March 5, 2018
From May 2018, energy suppliers will not be allowed to back-bill customers for gas and electricity that they have used more than 12 months previously.
Energy regulator, Ofgem, believes that accurate billing is an essential part of customer service and that large catch-up bills could cause stress and leave consumers struggling financially.
Ofgem said the typical back bill was £1,160 and in some (extreme) cases have exceeded £10,000. The regulator said it was aware of 10,000 complaints in a year regarding energy supplier's back-bill procedures.
Most billing problems come from issues with an energy supplier's billing system, or because the meter used is not correctly registered at the customer's address.
When this is the case, energy suppliers will estimate bills until they have an actual meter reading. If the estimate hasn't been high enough and the customer's consumption is higher than expected, then energy suppliers send a "catch-up" bill to recover the difference.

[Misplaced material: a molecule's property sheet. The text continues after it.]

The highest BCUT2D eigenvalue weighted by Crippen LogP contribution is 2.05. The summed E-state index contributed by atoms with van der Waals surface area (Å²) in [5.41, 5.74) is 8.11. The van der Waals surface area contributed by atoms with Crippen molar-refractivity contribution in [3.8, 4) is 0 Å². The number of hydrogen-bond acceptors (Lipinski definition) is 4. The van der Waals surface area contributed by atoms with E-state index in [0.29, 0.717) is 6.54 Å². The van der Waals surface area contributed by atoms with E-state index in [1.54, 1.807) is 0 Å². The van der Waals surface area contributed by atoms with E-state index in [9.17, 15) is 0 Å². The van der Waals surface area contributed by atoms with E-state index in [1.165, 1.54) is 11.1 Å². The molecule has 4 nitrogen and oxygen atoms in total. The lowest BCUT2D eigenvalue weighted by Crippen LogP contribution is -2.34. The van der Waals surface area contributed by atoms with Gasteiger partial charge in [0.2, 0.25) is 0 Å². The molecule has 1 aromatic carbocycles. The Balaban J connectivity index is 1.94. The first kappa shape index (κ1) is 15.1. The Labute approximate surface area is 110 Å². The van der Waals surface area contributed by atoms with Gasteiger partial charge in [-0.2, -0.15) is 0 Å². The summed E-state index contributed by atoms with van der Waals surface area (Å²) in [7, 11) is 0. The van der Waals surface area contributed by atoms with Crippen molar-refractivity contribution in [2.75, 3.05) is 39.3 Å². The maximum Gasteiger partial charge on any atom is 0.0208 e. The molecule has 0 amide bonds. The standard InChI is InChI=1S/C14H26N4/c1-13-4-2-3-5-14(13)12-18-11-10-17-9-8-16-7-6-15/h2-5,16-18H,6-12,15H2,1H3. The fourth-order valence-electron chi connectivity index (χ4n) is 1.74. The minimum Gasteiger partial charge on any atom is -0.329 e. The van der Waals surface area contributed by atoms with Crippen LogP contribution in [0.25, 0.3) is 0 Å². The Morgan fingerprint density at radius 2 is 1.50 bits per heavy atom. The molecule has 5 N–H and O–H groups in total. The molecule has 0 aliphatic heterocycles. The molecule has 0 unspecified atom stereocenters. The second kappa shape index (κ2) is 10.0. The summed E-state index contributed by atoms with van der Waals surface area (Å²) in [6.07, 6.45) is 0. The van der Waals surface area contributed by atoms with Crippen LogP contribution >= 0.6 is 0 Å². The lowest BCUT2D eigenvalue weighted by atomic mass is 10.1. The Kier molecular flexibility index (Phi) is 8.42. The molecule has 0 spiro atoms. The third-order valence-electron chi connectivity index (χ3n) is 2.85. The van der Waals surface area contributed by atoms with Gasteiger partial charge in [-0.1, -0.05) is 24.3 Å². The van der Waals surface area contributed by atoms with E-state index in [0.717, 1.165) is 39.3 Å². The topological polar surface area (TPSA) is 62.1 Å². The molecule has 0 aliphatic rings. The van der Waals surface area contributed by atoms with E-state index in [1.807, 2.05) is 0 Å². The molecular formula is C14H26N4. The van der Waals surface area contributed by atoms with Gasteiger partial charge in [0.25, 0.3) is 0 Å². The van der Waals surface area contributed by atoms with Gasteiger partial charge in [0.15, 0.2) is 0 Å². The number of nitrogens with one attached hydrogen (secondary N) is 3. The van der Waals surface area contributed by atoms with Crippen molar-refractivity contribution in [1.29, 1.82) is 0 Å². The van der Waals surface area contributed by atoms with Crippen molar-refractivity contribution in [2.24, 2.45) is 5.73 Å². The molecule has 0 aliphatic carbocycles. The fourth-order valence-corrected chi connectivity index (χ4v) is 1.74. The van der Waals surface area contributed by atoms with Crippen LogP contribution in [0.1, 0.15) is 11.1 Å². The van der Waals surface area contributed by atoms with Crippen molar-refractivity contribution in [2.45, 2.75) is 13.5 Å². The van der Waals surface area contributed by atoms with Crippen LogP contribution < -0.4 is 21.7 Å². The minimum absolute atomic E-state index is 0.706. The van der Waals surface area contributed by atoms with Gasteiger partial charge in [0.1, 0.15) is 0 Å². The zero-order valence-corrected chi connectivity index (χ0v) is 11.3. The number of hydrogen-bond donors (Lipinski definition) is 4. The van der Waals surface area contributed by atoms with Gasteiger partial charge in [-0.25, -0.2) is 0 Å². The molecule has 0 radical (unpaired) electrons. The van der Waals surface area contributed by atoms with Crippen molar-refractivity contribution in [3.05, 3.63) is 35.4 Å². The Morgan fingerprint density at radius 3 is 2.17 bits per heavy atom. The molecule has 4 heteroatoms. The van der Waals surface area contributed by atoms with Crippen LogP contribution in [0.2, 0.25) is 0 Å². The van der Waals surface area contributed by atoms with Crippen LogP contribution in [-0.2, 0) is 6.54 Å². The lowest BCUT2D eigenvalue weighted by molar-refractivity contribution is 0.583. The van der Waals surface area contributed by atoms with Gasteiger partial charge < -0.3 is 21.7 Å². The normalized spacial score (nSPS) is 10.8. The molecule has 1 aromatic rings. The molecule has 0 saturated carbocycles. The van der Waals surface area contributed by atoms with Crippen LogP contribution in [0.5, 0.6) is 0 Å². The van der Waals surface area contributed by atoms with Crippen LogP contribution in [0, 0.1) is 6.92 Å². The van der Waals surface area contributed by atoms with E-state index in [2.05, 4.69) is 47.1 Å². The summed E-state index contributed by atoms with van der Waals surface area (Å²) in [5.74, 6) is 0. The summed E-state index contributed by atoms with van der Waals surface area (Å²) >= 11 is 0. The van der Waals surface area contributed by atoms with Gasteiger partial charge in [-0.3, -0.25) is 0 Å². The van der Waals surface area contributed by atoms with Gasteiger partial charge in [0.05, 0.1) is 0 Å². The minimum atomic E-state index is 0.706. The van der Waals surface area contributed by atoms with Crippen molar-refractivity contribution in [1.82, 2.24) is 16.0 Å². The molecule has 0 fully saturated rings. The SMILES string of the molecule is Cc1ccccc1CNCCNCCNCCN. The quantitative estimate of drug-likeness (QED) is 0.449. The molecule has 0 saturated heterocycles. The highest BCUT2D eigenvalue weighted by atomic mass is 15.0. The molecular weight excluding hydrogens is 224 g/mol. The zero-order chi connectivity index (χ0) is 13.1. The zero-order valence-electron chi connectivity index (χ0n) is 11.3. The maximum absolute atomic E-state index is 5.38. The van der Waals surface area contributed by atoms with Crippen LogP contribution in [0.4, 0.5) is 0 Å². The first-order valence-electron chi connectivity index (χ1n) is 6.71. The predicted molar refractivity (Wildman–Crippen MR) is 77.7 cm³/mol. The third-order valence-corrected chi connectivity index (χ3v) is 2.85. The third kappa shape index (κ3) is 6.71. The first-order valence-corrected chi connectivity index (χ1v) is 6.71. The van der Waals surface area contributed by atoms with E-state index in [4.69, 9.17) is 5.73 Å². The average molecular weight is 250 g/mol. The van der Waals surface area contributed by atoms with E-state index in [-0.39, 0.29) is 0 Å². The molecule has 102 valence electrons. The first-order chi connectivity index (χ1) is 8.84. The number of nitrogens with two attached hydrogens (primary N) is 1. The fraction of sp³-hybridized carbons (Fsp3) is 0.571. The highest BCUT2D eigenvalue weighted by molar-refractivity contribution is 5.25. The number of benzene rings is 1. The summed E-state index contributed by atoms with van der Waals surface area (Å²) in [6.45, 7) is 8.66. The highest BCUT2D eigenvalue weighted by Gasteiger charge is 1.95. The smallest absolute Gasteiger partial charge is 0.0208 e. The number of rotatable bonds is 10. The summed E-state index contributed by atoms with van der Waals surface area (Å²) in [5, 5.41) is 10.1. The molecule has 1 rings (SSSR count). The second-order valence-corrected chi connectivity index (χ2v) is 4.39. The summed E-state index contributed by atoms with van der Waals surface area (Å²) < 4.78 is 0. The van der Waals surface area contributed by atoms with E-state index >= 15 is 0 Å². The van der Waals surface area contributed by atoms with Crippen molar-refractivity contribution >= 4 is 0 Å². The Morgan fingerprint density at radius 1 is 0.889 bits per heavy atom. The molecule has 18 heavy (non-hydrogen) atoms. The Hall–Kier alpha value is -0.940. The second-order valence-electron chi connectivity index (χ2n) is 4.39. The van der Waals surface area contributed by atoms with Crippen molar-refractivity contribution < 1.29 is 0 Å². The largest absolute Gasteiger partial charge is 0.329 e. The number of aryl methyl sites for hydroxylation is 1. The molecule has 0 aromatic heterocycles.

With smart meters being rolled out across the UK, suppliers will no longer need to rely on estimated bills and customers shouldn't receive catch-up bills.
Rob Salter-Church, Ofgem's interim senior partner for consumers and competition, said:
"Large catch-up bills can leave consumers struggling financially or even in debt to their supplier.
"Getting billing right is an essential part of customer service, and it's unfair that consumers should be left out of pocket when through no fault of their own they're issued with a shock bill from their supplier.
"So we're taking action and banning suppliers from issuing back-bills beyond 12 months, where it's not the customer's fault. This sends a strong message to suppliers to improve the accuracy of the bills they send to their custom."
Citizen Advice welcomed the decision. Victoria MacGregor, director of energy at Citizens Advice, said:
"We have long called for the changes announced today. The new rules will deliver better protections for households and small businesses across the country. No-one should face a massive unforeseen bill that goes back years when it is their supplier that is at fault.
"Previously we've seen evidence of suppliers trying to game the rules by blaming customers for billing errors, cases where suppliers have ignored their commitments entirely, and small businesses receiving unexpected bills running to tens of thousands of pounds."
Posted on March 5, 2018 at 12:02 PM